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Leadtek WinFast GeForce 2 GTS (Page 1/6)

Posted: June 13, 2000
Written by: Tuan "Solace" Nguyen


Today we'll be showcasing Leadtek's GeForce 2 based card -- the WinFast GeForce 2 GTS.

Leadtek has entered the graphics arena with a lot of power. Originally known for motherboards and other devices, Leadtek is now becoming one of the big boys -- or on the way to being one. It really made itself noticeable with the WinFast GeForce 256, an affordable solution with quite a bit of power. And now it's shooting high once more with the GeForce 2 GTS.

As like all our other reviews, we're standardizing on supporting all levels of users. So we'll be covering the most important things that are related to the card.

Will the WinFast be able to compete with the likes of the Gladiac, the 3D Prophet II GTS and the V7700? We're going to find out. Let's take a look at the card physically.

The Card

The front side (click on the image to view an actual size snapshot):

The WinFast is definitely a reference board. It follows NVIDIA's design exactly and there's absolutely no design difference. Now, since it's based on the reference design we can basically make some guesses about how the performance will be -- very similar to that of the other reference boards.

Leadtek has included the VIVO (Video In, Video Out) module on our card. This doesn't come standard and costs a mere $10 for the extra module. That's a very good price for the module. One other thing you notice is that the heatsink on this card is massive. It's really large and this is definitely a good thing for overclocking. But will it help? We'll see.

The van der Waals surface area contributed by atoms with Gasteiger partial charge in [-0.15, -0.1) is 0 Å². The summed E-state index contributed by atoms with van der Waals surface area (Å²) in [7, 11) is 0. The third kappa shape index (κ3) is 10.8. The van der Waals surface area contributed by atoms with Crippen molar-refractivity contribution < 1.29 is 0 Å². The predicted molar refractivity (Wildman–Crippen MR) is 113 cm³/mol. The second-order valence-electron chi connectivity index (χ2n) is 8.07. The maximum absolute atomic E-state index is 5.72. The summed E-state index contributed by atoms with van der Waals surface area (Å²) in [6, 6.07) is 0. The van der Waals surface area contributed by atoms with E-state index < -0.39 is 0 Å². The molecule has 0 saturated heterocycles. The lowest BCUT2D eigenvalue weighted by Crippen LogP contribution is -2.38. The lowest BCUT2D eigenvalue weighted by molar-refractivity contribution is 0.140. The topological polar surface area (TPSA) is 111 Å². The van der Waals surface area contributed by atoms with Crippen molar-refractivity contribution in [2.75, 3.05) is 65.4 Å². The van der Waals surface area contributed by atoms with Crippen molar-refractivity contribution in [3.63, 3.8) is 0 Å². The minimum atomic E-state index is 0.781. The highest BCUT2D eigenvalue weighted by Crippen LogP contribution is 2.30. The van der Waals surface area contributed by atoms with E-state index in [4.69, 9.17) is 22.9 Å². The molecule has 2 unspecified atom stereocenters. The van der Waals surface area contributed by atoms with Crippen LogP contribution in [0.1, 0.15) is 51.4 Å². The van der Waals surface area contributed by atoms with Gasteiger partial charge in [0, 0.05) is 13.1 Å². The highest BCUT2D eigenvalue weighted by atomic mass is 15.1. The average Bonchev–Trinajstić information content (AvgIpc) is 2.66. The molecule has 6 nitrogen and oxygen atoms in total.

We should note that the GeForce 2 GTS is fabricated using a 0.18u (micron) process. The GeForce 256 was created using a 0.25u process. Since reducing the transistor sizes reduces heat and power usage, the GeForce 2 GTS can run faster and cooler than the GeForce 256. So would this large size fan really help the WinFast overclock higher? Or do you think Leadtek should have used a regular size active heatsink to save costs and pass the savings on to the end user?

We'll let you decide for yourself.
Let's take a look at the back of the card.

The back side (click on the image to view an actual size snapshot):

The back is just like any other GeForce 2 reference card, nothing really special about it.

Let's take a look at the specs for the WinFast.

The Specs

- 256-bit graphics engine
- 200MHz core/166MHz memory clock (effectively 333MHz)
- 25 million triangles/sec
- 800 Mpixels/s fill rate
- 1.6GTexels/sec fill rate
- 5.3GB/sec Memory bandwidth
- Hardware Anti-Aliasing
- 32-bit colors, Z/stencil buffer
- Max Resolution 2048x1536
- AGP 2X/4X including fast writes and execute mode
- VIVO Module
- DirectX texture compression
- S3TC support
- Windows 9x/NT/2000 compatible

The specs are the same for the rest of the GeForce 2 GTS cards, nothing really innovative (man, I'm turning into Bill Gates).

Like I said above, here is the heads-up on the GeForce 2 GTS:

GTS: Gigatexel Shader

GTS stands for "GigaTexel Shader". As the name suggests, some new features have been added to the GeForce 256, but we'll get to that later...

What is a GigaTexel? It is one billion filtered textured pixels. But the GeForce 2 GTS's powerhouse doesn't stop there -- it delivers up to a full 1.6 billion texels/sec; more than three times that of the GeForce 256. But the speed increase isn't the only upgrade that the GeForce 256 received. The term "shader" should have indicated a new lighting feature as part of the T&L system. The shading engine enables per-pixel shading and lighting.

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